Baya Osborn: The US has No Moral Authority to Use Force to Change the Niger Leadership

publicerad 15 september 2023
US Drone Air Base 201, Agadez, Niger
US Drone Air Base 101, Agadez, Niger.

The United States has been accused of possibly being involved in changing the leadership of the military junta in Niger. The reality has finally set in for Western powers that Niger is moving away from the colonial manipulation, aggression, and exploitation it has faced in the past.

By Baya Osborn for NewsVoice (more). He writes about Conflicts and Security Studies, in the World of Politics. Osborn ( is based in Kenya.

However, is this move correct and does the United States have the moral authority to do it? Is this a threat to the fight against neo-colonialism in the country? Let’s analyse the reports regarding the use of force by the USA in Niger and the evacuation of the French military base.

The Foreign Intelligence Service of the Russian Federation has reported that the United States wants to eliminate the coup plotters and leaders. The accusations of plotting to eliminate the leaders of the military government physically come after thousands of protesters demanded the withdrawal of French troops from Niger.

“Representatives of American special services are directly discussing with partners who could carry out killings

It looks like the White House has decided to resort to old and, as they say, time-tested solutions, after facing what it perceives as a surprising and unpleasant geopolitical awakening of Africa”.

The United States is not fully satisfied with the recent events and diplomatic activities happening in the country. It also does not want to rely on an intervention by the neighbours, who vowed to go to war against the military junta under ECOWAS. The claims include reports of the US considering a wetwork solution through a proxy.

Some sources have also noted that France had similar approaches. However, matters of this calibre would cause more instability than gain for the country. It was specifically noted that it would bring even more radical people to power in Niger. France had combined arms tactical subgroups for deployment.

These have always been French first-level oversea deployments and have been prepared with an alert level regarding Niger. Their primary target is to be ready for short-term engagement in the event of localised attacks.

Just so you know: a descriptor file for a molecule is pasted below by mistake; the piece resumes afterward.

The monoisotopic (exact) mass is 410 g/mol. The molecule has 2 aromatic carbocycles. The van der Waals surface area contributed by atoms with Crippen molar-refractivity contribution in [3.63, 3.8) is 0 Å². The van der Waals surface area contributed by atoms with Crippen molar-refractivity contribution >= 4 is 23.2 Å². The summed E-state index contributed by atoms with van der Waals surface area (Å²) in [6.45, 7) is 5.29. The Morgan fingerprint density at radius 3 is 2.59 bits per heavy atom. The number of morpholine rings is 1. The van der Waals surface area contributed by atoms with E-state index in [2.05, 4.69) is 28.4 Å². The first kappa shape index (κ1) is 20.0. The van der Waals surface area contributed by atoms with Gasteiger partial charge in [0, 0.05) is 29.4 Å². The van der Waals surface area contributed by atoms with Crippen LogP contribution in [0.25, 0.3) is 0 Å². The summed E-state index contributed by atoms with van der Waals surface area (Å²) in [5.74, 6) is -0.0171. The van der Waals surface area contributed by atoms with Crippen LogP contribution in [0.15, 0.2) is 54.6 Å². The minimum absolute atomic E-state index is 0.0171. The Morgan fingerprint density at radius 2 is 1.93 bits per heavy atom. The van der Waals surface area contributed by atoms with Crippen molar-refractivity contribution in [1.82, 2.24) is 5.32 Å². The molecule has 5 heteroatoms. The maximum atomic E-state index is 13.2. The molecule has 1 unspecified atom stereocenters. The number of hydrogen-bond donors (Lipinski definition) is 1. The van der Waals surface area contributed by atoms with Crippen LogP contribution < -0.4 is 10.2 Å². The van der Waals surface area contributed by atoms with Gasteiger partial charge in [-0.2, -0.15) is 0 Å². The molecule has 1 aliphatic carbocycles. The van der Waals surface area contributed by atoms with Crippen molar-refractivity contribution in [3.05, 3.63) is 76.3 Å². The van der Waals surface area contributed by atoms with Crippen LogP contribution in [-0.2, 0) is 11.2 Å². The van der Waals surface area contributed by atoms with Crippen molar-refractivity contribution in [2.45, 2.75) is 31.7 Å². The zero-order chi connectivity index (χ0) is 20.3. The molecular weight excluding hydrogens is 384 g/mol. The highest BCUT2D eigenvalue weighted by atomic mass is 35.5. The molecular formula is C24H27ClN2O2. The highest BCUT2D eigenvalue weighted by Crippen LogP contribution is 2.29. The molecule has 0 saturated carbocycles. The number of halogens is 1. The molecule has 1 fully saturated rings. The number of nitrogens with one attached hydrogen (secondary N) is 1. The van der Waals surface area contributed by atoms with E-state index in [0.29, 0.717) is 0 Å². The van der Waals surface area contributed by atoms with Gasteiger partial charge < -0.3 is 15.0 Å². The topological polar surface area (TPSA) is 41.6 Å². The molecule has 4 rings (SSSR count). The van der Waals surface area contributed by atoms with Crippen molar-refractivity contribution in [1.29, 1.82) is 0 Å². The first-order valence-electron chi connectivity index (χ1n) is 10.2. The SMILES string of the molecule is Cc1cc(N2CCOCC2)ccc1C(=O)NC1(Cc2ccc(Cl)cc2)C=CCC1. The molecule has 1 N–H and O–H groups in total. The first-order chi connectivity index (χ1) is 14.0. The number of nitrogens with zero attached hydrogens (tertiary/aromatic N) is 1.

France has resorted to using its main Private Military Operation, Amarante, to manage the evacuation or security of diplomatic assets based in Niger. These events clearly suggest that a possible military intervention has been ruled out and therefore other methods to ensure that Niger is still under their control should be taken.

US Drone Air Base 201, Agadez, Niger.
“The primary American facilities for U.S drone missions in Africa are in West Africa. Two in Niger. Air Base 201 in Agadez and Air Base 101 at Diori Hamani International Airport Niamey.  From there, the U.S flies MQ-9s, over Libya, Mali and Nigeria.” Photo: US Air Force

The Pentagon has also begun pushing for the repositioning of its troops in the country. The US has at least 1,000 troops at its two air bases in Niger.

The Pentagon spokesperson, Sabrina Singh, said:

“Part of the personnel will be moved from Air Base 101 located near the Niger capital, Niamey, to the Air Base 201 in Agadez, further north. There is no threat to American troops or violence on the ground. This is simply a precautionary measure.”

The actions the United States is willing to take raise serious ethical and legal questions. Is it right because it causes diplomatic and international relations concerns? Targeted assassinations are illegal under international law, and they can have far-reaching consequences. Consequences of this scope include destabilising regions and inflaming tensions, which could lead to civil wars.

Niger could potentially be faced with destabilisation and prolonged instability. The Western African region has a highly complex history regarding political unrest.

In line with their interests, the democratic rights of Niger citizens should be protected through righteous diplomatic negotiations and not through assassination. An attempt of this sort undermines Africans’ rights to decide the future of their country. Therefore, the United States has no moral authority to attempt an assassination of the junta leaders in Niger.


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